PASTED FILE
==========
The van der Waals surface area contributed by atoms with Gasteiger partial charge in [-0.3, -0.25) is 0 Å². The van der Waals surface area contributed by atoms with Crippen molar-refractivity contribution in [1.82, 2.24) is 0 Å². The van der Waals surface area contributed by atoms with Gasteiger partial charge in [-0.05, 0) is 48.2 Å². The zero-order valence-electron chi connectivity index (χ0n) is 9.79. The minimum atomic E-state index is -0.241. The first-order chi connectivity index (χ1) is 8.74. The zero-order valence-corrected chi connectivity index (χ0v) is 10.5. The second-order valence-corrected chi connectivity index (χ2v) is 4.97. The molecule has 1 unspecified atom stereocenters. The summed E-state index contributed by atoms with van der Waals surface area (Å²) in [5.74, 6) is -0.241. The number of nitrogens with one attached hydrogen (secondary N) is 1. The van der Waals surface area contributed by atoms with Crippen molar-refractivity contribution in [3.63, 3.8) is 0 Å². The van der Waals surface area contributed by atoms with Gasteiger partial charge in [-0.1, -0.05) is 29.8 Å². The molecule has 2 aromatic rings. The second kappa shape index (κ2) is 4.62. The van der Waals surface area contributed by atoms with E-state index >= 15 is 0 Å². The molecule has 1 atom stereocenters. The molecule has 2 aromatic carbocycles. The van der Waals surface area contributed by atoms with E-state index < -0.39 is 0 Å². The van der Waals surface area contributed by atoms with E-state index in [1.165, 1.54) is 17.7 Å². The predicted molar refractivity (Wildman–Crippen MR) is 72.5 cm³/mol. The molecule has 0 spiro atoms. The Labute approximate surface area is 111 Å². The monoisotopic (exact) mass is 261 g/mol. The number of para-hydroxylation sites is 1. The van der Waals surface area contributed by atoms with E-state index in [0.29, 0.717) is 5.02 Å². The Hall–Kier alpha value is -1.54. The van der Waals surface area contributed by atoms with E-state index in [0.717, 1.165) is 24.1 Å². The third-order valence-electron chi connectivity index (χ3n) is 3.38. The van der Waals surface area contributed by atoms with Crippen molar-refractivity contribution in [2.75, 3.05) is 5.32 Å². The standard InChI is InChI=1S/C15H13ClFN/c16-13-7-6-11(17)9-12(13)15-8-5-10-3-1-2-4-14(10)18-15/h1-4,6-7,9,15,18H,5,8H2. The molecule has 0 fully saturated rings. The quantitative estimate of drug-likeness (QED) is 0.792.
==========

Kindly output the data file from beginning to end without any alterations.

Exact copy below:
The van der Waals surface area contributed by atoms with Gasteiger partial charge in [-0.3, -0.25) is 0 Å². The van der Waals surface area contributed by atoms with Crippen molar-refractivity contribution in [1.82, 2.24) is 0 Å². The van der Waals surface area contributed by atoms with Gasteiger partial charge in [-0.05, 0) is 48.2 Å². The zero-order valence-electron chi connectivity index (χ0n) is 9.79. The minimum atomic E-state index is -0.241. The first-order chi connectivity index (χ1) is 8.74. The zero-order valence-corrected chi connectivity index (χ0v) is 10.5. The second-order valence-corrected chi connectivity index (χ2v) is 4.97. The molecule has 1 unspecified atom stereocenters. The summed E-state index contributed by atoms with van der Waals surface area (Å²) in [5.74, 6) is -0.241. The number of nitrogens with one attached hydrogen (secondary N) is 1. The van der Waals surface area contributed by atoms with Crippen molar-refractivity contribution in [3.63, 3.8) is 0 Å². The van der Waals surface area contributed by atoms with Gasteiger partial charge in [-0.1, -0.05) is 29.8 Å². The molecule has 2 aromatic rings. The second kappa shape index (κ2) is 4.62. The van der Waals surface area contributed by atoms with E-state index >= 15 is 0 Å². The molecule has 1 atom stereocenters. The molecule has 2 aromatic carbocycles. The van der Waals surface area contributed by atoms with E-state index < -0.39 is 0 Å². The van der Waals surface area contributed by atoms with E-state index in [1.165, 1.54) is 17.7 Å². The predicted molar refractivity (Wildman–Crippen MR) is 72.5 cm³/mol. The molecule has 0 spiro atoms. The Labute approximate surface area is 111 Å². The monoisotopic (exact) mass is 261 g/mol. The number of para-hydroxylation sites is 1. The van der Waals surface area contributed by atoms with E-state index in [0.29, 0.717) is 5.02 Å². The Hall–Kier alpha value is -1.54. The van der Waals surface area contributed by atoms with E-state index in [0.717, 1.165) is 24.1 Å². The third-order valence-electron chi connectivity index (χ3n) is 3.38. The van der Waals surface area contributed by atoms with Crippen molar-refractivity contribution in [2.75, 3.05) is 5.32 Å². The standard InChI is InChI=1S/C15H13ClFN/c16-13-7-6-11(17)9-12(13)15-8-5-10-3-1-2-4-14(10)18-15/h1-4,6-7,9,15,18H,5,8H2. The molecule has 0 fully saturated rings. The quantitative estimate of drug-likeness (QED) is 0.792.